clock menu more-arrow no yes

Filed under:

On This Day in Everton History: March 23rd

More semi-final success, stadium deal set in stone and Arsenal gunned down in today’s feature

Derby v Everton X
Everton won a 4-3 thriller at Derby County on this day in 2002

Want to relive some March 23 memories of Everton?

Here’s four memorable moments in the Blues’ history on this day, from crucial cup victories and taking a step closer to becoming championships to helter-skelter wins and deals reached over a new stadium:

1907 - Blues beat Baggies in Bolton in FA Cup semi

Defending FA Cup champions Everton were making a strong fist of retaining the crown in 1907, while fighting for the First Division title all the while.

Having already seen off Sheffield United, West Ham United, Bolton and Crystal Palace, up next was a semi-final date at Bolton’s Burnden Park with West Bromwich Albion of the Second Division on March 23.

Jack Sharp and George Wilson got the goals for the Blues in a 2-1 win over the Baggies to set up a final clash at the Crystal Palace with The Wednesday (now Sheffield Wednesday), who beat Woolwich Arsenal (now Arsenal) 3-1 on the same day at St Andrew’s.

1985 - Arsenal seen off as title gets closer

Fresh from seeing off Fortuna Sittard in the Cup Winners’ Cup three days earlier, it was back to the bread and butter of league football for Everton on March 23, 1985 when Arsenal paid a visit to Goodison Park. Top of the league already, there was still much for the Blues to do.

A towering first-half header from Andy Gray settled the nerves, before Graeme Sharp netted a late tap-in to seal the points for Howard Kendall’s side and score his own 23rd goal of the season.

It kept the Blues well on course for an historic league and European cup double, and extended their unbeaten run in all competitions to an impressive 16 games.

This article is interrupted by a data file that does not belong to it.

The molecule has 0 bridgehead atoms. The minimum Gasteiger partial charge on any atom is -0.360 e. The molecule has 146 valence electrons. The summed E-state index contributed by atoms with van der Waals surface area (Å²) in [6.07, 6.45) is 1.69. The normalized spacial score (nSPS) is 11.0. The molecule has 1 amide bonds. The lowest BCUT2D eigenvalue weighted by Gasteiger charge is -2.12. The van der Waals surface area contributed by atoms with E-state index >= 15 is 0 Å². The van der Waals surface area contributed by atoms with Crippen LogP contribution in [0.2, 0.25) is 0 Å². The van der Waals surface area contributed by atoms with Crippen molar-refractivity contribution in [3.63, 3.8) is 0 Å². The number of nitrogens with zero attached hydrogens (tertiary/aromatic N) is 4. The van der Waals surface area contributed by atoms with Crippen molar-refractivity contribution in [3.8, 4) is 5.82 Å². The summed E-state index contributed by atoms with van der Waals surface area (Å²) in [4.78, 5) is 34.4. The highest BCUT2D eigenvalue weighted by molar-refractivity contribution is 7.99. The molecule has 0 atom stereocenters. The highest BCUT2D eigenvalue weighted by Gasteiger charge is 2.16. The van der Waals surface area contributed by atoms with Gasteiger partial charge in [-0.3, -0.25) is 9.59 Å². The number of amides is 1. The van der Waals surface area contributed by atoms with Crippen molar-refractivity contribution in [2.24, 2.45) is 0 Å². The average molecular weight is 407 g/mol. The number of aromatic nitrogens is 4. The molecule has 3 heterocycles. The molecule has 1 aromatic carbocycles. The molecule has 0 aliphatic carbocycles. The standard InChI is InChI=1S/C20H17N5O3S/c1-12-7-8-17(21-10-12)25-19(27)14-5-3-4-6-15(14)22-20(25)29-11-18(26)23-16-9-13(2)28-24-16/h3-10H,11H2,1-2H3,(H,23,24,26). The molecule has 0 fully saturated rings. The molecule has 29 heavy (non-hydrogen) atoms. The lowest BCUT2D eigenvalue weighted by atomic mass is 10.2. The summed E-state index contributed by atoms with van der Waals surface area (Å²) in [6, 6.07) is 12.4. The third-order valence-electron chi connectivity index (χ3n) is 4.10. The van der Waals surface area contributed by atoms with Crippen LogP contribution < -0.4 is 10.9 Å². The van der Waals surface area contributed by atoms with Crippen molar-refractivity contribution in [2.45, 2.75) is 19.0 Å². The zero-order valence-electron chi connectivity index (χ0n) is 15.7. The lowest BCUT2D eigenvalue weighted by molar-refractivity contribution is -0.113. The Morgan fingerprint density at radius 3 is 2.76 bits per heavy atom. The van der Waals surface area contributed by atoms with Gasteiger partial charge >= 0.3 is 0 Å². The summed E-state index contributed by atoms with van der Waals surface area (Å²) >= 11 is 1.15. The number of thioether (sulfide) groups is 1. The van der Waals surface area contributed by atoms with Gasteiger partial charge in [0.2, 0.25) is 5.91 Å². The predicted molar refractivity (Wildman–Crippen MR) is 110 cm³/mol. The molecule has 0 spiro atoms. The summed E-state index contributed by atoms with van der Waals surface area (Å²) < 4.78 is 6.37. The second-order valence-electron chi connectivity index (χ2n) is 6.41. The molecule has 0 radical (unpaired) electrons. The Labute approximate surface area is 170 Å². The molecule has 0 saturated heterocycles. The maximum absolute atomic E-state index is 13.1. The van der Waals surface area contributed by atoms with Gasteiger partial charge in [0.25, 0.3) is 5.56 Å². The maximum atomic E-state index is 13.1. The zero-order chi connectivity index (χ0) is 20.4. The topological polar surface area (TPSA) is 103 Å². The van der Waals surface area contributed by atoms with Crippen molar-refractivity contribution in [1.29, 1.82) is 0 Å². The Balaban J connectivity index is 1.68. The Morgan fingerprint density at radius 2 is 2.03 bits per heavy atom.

2002 - Derby edged out in seven-goal thriller

From the first-minute goal on his debut as manager to this topsy-turvy encounter a week later, David Moyes’ 11-year tenure as Everton boss hardly got off to the most conventional start.

And in truth, the Blues made far heavier weather of Derby, relegated that season, than they should have. Especially when, after 55 minutes, they found themselves 3-0 up at Pride Park thanks to David Unsworth, a stunning Alan Stubbs free-kick and Niclas Alexandersson.

But Derby would not go away, not even after Duncan Ferguson restored Everton’s three-goal lead, Branko Strupar having made it 3-1 a minute after Alexandersson’s goal. Back they fought through Lee Morris and a second for Strupar to leave a game that should have been out of sight on a knife edge.

Thankfully, though, the Blues held on, recording successive league wins for the first time that season as Moyes maintained his 100 per cent start to life at Goodison.

2017 - Land bought for future stadium move

Proposed Site of Everton’s New Stadium - Bramley Moore Dock
Bramley Moore Dock, the proposed site of Everton’s new stadium
Photo by Peter Byrne/PA Images via Getty Images

Today also marks three years since Everton purchased the land around Bramley-Moore Dock from Peel Holdings, making the next step in their eventual departure from Goodison Park.

The club reportedly paid less than the £30 million quoted price for the land, situated further down the River Mersey from the Albert Dock. Since then, through various consultation processes, designs for the new stadium have been revealed, with renowned stadium architect Dan Meis behind the project.

Though the coronavirus may impact progress made on building the new stadium, Everton have insisted that won’t be the case, with an opening in 2023 still pencilled in.